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Queen Elizabeth II appoints Theresa May as her 13th Prime Minister

The Queen has appointed Theresa May as Prime Minister of the United Kingdom during a private audience at Buckingham Palace.

Mrs May was summoned to the Palace following David Cameron’s resignation, and was asked whether she could command a government.

Theresa May, 59, is now the UK’s second female Prime Minister and leader of the Conservative party. She will be tasked with ensuring the country leave’s the European Union whilst getting the best terms for Britain.

Mrs May is Her Majesty’s 13th Prime Minister, the first being Sir Winston Churchill many decades ago. She is also one of only three PMs who was born during Queen Elizabeth II’s reign.

Buckingham Palace released a statement just before 5:30pm saying: “David Cameron has tendered resignation as PM to the Queen which Her Majesty was graciously pleased to accept.”

David Cameron announced his resignation following the results of the EU referendum where the British public decided to leave the institution.

Earlier in the day, Mr Cameron took part in his 182nd and final Prime Minister’s Questions where the House of Commons paid tribute to the outgoing PM.

Originally, the new Prime Minister was supposed to be appointed at the beginning of September following a leadership battle.

However, on Monday the only other contender, Andrea Leadsom, dramatically dropped out of the race resulting in Mrs May receiving the keys to Number 10.

Mr Cameron is the youngest Prime Minister to leave office in around 110 years at the age of 49.

Despite all of today’s events, it was business as usual for The Queen. In the morning she undertook an engagement where she visited East Anglian Air Ambulance’s new operating base at Cambridge Airport.

Whilst there, she met staff and crew including her grandson, The Duke of Cambridge.

  • Suzan Smith

    Why the apostrophe in leaves?

  • carol

    why does the Queen need a purse in her own living room?

    • Sharon Wessels

      Good question – I would think that her bedroom may be 10 or 15 minutes walk away – The Palace is quite large! Just a thought!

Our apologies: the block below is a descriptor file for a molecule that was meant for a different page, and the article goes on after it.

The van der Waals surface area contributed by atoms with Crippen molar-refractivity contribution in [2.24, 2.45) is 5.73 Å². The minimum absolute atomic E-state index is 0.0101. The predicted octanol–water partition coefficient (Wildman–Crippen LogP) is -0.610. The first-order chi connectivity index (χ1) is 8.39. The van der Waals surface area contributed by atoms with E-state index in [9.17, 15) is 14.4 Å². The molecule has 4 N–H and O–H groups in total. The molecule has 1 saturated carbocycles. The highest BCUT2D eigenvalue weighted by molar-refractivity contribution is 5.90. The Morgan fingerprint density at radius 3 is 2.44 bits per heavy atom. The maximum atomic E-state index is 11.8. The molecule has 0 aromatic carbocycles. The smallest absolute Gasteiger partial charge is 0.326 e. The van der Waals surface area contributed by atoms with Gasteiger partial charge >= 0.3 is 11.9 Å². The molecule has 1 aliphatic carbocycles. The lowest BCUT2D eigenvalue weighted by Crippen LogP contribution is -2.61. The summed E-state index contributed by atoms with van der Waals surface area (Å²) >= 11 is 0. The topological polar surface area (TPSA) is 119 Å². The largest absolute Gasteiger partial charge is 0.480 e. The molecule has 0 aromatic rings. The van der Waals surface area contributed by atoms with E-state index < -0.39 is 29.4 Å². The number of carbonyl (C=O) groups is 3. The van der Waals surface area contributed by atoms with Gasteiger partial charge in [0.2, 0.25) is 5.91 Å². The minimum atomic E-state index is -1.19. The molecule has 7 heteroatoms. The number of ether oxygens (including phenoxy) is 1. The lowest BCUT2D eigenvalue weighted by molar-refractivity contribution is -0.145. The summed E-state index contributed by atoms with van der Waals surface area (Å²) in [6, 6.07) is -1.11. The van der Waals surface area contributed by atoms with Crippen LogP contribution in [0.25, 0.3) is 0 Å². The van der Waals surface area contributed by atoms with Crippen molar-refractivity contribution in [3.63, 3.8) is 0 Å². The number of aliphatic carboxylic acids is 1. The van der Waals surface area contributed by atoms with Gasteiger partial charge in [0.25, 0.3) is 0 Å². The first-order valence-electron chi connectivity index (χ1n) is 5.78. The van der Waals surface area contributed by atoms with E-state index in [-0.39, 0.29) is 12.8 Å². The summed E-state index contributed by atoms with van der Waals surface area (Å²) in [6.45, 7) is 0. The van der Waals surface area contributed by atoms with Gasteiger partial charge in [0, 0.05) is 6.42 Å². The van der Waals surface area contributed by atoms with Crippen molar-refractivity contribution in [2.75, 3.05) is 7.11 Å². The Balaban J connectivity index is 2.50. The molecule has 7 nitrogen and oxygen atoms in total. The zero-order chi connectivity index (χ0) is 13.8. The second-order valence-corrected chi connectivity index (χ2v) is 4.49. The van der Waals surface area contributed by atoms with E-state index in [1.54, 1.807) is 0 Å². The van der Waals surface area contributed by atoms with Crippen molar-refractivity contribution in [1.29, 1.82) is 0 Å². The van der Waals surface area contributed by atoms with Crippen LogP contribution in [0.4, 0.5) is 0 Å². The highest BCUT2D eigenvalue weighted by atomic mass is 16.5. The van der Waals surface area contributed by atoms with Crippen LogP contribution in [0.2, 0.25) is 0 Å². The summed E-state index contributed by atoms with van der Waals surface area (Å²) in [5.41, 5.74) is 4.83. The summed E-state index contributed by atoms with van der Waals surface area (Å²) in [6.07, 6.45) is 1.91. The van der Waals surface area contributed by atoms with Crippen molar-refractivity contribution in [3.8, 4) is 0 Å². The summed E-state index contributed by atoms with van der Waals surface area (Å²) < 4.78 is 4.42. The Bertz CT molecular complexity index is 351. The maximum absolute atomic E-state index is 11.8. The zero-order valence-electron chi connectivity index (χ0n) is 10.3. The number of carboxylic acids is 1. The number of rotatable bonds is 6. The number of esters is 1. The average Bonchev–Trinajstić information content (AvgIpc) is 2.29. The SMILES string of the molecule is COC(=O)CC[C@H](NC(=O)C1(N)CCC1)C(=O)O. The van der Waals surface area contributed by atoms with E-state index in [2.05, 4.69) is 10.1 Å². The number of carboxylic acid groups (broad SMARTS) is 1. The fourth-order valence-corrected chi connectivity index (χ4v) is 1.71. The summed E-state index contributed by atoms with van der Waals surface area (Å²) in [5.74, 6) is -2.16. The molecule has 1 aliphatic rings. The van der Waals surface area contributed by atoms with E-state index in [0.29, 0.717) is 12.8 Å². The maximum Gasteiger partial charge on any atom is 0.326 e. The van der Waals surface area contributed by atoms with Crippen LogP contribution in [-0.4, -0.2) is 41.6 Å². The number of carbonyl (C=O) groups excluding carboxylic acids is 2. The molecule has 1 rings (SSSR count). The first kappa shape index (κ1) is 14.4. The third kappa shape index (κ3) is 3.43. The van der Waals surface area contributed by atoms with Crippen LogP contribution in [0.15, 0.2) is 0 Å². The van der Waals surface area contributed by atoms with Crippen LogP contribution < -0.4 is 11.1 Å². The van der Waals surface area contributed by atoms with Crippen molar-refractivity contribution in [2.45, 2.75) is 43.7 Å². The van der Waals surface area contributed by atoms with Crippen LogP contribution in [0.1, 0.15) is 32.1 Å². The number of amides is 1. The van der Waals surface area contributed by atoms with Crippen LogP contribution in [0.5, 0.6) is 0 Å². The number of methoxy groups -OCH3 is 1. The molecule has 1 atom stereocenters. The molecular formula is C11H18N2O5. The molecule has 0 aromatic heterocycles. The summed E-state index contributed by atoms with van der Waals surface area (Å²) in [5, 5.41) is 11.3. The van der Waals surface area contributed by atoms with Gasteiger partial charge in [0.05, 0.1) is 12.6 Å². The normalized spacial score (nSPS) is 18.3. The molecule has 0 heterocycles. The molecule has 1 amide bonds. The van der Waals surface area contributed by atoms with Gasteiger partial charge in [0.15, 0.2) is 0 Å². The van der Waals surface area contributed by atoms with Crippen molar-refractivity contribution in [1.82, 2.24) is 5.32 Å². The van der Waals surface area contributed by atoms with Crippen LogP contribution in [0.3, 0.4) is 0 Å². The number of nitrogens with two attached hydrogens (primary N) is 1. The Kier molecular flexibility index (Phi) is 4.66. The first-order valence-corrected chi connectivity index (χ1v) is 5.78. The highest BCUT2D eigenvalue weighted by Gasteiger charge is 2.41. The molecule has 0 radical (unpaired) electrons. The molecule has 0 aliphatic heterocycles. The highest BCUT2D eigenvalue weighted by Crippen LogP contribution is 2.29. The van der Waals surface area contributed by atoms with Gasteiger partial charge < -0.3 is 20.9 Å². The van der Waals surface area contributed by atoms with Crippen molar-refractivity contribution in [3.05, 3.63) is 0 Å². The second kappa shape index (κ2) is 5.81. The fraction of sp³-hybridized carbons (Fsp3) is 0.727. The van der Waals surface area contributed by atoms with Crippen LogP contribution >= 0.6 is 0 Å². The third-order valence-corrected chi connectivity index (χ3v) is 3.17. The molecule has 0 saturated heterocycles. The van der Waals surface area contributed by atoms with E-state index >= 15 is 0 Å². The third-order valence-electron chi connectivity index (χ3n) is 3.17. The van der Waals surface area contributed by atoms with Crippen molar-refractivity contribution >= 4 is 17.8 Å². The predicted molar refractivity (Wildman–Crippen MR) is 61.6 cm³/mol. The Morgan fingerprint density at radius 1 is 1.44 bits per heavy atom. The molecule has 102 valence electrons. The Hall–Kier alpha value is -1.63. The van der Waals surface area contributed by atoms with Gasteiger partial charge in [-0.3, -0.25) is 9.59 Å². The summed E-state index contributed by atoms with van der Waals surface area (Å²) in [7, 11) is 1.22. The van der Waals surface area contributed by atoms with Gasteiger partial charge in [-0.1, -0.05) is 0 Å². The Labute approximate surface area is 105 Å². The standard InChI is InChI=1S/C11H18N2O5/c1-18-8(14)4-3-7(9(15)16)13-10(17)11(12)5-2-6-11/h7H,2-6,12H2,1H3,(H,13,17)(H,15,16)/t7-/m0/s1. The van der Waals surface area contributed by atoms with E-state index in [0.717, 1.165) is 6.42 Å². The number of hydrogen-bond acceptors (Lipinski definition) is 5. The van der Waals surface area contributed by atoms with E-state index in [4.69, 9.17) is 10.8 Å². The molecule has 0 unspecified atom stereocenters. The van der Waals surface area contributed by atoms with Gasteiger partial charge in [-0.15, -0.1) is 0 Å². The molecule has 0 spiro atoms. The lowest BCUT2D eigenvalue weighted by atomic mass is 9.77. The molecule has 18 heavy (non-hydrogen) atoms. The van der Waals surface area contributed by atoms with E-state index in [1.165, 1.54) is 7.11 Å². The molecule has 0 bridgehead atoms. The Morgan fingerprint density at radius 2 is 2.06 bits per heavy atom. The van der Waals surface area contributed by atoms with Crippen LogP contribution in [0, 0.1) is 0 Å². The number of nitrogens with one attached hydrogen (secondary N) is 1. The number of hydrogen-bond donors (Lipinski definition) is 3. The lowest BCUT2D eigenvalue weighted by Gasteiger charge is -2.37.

• Tom Edwards

    .

    As much of an avid Anglophile as I am, if “pleased to accept” a resignation is a Brit idiom, it’s a new one on me.

    That connotes that the issuer of the statement is happy the other party is leaving.

    Which, I suppose, is a possibility………….?

    .

    • Martha Clark

      Bless your heart…that is actually a standard form when the resigned is is giving up the position of his or her own volition. For the Queen to say she is “pleased” doesn’t mean she’s thrilled to see the PM go. It just means she’s simply happy to comply with Cameron’s stated wish. Yes, this is simply “polite” form. Later QEII will compliment him and indicate her regret.

  • Suzan Smith

    It is not only nouns; many seem to think a plural is formed by ‘s also the use of it to denote a decade i.e. 60’s etc when by placing the apostrophe before the s denotes of the year 1960 only, not the decade. When I worked as a proof reader I once tried to explain to a typesetter why the pronoun it’s did not require an apostrophe by asking where one would place it in yours, theirs and ours. I also asked the typesetters not to use apostrophes at all because it would be far less time consuming for me to have to insert the few necessary apostrophes than to remove the many unnecessary ones.

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